CDC launches key study of Zika virus amid funding battle

CDC launches key study of Zika virus amid funding battle
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Federal health officials are launching a large-scale study to determine whether the Zika virus is the cause of hundreds, and possibly thousands, of birth defects in Brazil.

The Centers for Disease Control and Prevention (CDC) will spend four months working with Brazilian health officials to study a potential link between the rapidly spread mosquito-borne virus and a birth defect called microcephaly. The rare condition causes infants to be born with abnormally small heads, which often drastically shortens their lifespans.


The impacts of the CDC's first-of-its-kind study could impact the ongoing funding battle between the White House and GOP leadership about whether to devote new funding to fighting and studying the virus. 

The Department of Health and Human Services (HHS) has requested more than $1 billion to fund research into the relatively unknown virus, as well as to boost diagnostic testing. Republican appropriators in Congress told the White House last week that agencies like the CDC should first use leftover funds from the nation’s Ebola response before requesting additional funding, though the White House has argued those funds are already planned for other public health purposes.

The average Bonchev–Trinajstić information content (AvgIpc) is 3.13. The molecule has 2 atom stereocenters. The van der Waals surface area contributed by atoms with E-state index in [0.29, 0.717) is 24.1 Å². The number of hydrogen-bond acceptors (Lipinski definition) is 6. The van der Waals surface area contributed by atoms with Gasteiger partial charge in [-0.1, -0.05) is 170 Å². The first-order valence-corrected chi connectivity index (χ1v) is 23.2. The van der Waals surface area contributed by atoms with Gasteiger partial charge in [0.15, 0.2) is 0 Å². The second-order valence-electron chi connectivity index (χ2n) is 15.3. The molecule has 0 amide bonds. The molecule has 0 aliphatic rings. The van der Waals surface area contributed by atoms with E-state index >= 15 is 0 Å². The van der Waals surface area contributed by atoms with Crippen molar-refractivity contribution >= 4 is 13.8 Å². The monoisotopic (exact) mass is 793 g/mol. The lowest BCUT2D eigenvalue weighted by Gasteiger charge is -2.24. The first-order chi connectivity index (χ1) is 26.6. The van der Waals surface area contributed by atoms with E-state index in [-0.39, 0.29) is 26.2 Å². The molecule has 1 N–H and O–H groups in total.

Health officials in the U.S. and globally are increasingly confident that pregnant women who contract the virus are more likely to give birth to babies with microcephaly, but official evidence will be crucial as governments look to ramp up their responses.

"Scientists are increasingly confident that Zika is causing microcephaly, but people may have different judgments about how much proof is enough," Dr. Anne Schuchat, a top CDC official, told reporters in Brazil on Friday, according to Reuters.

"The epidemiologic studies ongoing here in Brazil and some being initiated in Colombia should help cement the link," she said.

Until now, global health officials considered the symptoms and effects of the Zika virus to be mild, usually resembling dengue fever. 

The results of the study on birth defects are expected by May. That leaves a potentially dangerous four-month stretch in which countries like the U.S. will treat Zika as “guilty until proven innocent” because of the severity of the correlation, and possibly causation, of the virus and the birth defects.

Some believe it is also linked to another rare condition known as Guillain barre syndrome, which can lead to paralysis. The CDC began a study on Zika and Guillain barre syndrome earlier this winter.

The CDC has issued travel alerts for nearly 30 countries for pregnant women and women who may become pregnant, urging them to avoid exposure to the virus until more is known about the risk to unborn babies.